The Georgia Supreme Court has upheld the constitutionality of a state law that keeps secret the identities of the makers and suppliers of Georgia’s lethal-injection drugs.
The court, in a 5-2 decision, rejected a challenge to the statute filed by lawyers for condemned killer Warren Hill. The ruling should clear the way for a number of executions, which have been on hold while the case was pending.
The reasons for offering privacy are “obvious,” Justice Harris Hines wrote for the majority.
These include avoiding the risk of harassment or retaliation from persons related to the prisoners or from others who might disapprove of the execution “as well as simply offering those willing to participate whatever comfort or peace of mind that anonymity might offer,” Hines wrote.
In addition, “we believe that the same logic applies to the persons and entities involved in making the preparations for the actual execution, including those involved in procuring the execution drugs,” Hines wrote. “(W)ithout the confidentiality offered to execution participants by the statute … there is a significant risk that persons and entities necessary to the execution would become unwilling to participate.”
Benham, who authored the dissent, noted the recently botched execution in Oklahoma of inmate Clayton D. Lockett, who died of a heart attack after he writhed, gasped and struggled to lift his head after being declared unconscious on the lethal-injection gurney.
“I write because I fear this state is on a path that, at the very least, denies Hill and other death row inmates their rights to due process and, at the very worst, leads to the macabre results that occurred in Oklahoma,” wrote Benham, who was joined by Justice Carol Hunstein. “There must be certainty in the administration of the death penalty.”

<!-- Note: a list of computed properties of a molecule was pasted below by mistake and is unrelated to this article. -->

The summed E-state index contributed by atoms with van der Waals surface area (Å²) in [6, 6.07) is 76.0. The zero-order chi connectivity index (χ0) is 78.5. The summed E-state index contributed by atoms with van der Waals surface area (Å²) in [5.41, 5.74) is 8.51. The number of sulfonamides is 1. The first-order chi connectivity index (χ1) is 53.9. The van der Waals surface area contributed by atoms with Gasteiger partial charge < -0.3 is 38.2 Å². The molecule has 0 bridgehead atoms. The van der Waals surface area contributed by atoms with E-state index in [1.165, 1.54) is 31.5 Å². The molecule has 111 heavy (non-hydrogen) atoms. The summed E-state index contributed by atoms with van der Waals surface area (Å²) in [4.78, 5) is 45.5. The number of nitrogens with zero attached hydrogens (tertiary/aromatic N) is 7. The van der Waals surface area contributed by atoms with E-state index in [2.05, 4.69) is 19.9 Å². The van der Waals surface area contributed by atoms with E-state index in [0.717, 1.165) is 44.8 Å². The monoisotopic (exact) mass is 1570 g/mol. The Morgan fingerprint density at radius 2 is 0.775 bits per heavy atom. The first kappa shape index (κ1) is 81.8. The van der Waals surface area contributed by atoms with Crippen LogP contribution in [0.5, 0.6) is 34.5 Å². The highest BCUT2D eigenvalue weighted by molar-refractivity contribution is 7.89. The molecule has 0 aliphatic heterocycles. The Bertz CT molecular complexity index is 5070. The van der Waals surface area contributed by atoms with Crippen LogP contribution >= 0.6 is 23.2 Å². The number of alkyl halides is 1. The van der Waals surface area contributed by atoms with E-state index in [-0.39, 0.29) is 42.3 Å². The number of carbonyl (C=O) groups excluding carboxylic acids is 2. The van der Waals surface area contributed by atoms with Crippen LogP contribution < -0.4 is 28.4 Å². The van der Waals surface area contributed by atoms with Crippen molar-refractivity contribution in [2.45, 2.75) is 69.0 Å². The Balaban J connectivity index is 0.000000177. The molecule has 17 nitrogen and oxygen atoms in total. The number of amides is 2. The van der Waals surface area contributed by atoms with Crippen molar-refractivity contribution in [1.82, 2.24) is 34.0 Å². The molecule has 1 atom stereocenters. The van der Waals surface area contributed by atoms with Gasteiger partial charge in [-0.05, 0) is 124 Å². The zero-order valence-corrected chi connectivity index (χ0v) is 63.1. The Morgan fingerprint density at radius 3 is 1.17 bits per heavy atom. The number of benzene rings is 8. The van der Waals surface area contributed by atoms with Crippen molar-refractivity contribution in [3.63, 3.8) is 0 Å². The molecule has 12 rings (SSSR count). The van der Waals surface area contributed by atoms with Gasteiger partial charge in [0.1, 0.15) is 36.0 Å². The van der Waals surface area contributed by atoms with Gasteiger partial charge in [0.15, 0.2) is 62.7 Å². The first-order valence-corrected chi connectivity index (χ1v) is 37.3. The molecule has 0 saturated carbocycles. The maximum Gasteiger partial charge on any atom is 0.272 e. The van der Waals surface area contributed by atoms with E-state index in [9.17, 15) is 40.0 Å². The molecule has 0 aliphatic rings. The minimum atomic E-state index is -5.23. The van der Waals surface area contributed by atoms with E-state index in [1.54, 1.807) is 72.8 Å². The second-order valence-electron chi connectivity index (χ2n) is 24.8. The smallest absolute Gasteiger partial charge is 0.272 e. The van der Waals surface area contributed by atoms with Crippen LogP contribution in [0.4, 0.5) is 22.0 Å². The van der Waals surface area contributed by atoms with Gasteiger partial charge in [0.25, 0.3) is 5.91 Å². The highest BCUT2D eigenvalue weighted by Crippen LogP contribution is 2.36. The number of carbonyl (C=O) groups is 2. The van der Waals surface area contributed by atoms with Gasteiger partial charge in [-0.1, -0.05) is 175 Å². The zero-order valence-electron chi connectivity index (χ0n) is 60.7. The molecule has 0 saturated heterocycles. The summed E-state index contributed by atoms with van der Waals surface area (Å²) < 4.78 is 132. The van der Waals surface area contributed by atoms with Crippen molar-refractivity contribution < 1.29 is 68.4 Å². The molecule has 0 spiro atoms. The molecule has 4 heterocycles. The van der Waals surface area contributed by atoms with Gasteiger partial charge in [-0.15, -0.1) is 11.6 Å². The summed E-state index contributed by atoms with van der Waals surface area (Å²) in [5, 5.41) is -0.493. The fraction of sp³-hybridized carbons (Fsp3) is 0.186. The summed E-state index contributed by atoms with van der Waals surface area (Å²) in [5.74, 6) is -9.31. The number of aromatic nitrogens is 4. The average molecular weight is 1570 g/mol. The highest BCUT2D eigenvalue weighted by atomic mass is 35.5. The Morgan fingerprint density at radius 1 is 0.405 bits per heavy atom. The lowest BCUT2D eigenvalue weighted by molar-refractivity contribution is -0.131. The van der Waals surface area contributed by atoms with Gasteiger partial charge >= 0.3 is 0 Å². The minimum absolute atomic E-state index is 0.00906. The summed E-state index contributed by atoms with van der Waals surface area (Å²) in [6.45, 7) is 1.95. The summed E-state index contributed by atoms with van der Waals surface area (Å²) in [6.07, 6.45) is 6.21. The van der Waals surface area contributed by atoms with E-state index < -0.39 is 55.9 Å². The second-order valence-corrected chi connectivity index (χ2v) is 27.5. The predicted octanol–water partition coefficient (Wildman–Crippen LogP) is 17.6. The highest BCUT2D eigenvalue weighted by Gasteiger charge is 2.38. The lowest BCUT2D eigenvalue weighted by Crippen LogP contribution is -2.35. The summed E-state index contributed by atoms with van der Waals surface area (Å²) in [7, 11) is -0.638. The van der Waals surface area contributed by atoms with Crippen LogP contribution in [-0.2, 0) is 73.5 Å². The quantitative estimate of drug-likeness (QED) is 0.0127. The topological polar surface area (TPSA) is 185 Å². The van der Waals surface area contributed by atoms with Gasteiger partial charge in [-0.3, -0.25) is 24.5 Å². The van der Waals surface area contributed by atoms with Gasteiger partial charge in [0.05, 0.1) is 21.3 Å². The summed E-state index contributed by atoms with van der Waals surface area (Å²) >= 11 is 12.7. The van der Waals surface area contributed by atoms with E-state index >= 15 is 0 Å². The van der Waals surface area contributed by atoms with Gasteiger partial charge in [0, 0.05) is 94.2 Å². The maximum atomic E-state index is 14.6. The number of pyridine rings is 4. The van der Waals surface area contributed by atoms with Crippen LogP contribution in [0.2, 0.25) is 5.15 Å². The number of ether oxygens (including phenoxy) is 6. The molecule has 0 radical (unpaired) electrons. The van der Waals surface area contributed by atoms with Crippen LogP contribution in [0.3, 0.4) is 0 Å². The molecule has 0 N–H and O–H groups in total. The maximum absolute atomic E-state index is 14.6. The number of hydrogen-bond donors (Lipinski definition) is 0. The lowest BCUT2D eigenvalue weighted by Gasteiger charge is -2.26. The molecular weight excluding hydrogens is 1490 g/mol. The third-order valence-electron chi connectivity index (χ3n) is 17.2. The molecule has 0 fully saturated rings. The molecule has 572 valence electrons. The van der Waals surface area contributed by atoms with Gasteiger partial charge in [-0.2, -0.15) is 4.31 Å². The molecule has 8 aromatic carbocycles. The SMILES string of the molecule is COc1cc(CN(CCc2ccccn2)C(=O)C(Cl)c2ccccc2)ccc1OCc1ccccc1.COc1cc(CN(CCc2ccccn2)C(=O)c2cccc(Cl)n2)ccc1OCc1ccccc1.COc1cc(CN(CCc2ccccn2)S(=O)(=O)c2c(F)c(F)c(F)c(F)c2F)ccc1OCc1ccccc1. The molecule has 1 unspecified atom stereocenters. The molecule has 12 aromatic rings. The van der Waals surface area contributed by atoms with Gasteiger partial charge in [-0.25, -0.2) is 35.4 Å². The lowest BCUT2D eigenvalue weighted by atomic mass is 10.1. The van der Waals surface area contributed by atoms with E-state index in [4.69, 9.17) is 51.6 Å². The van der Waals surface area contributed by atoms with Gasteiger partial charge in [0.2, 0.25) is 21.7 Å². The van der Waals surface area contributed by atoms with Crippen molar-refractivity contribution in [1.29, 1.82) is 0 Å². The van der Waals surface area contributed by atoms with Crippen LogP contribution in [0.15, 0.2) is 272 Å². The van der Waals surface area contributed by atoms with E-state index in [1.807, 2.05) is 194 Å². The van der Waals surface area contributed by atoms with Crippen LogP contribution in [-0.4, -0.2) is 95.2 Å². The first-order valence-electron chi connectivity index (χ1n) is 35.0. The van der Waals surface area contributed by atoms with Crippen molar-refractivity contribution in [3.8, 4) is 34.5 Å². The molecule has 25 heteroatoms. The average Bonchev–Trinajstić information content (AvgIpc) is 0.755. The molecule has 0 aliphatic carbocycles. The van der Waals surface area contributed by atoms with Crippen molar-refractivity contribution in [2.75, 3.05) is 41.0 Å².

The case involved an appeal by the state from an order issued last July by Fulton Superior Court Judge Gail Tusan, who found the law was likely unconstitutional. In her ruling, Tusan halted the execution of Hill so she could more closely examine the secrecy law. But the court reversed Tusan’s decision.
Hill sits on death row for killing a fellow inmate at a state prison in 1990. At the time, Hill was serving a life sentence for the murder of his former girlfriend.
On Monday, Lauren Kane, a spokewoman for state Attorney General Sam Olens, said her office was pleased with the court’s ruling but would not comment any further because the case is still pending.
In a statement, Hill’s attorneys said the ruling “effectively affords the state of Georgia to alter (its) lethal-injection protocol in any way it sees fit and to conceal from the public and even the courts the identity and provenance of the chemicals it intends to use to carry out executions.”
Benham’s dissent, the statement said, “correctly found that this decision conflicts with basic requirements of due process.”
About the Author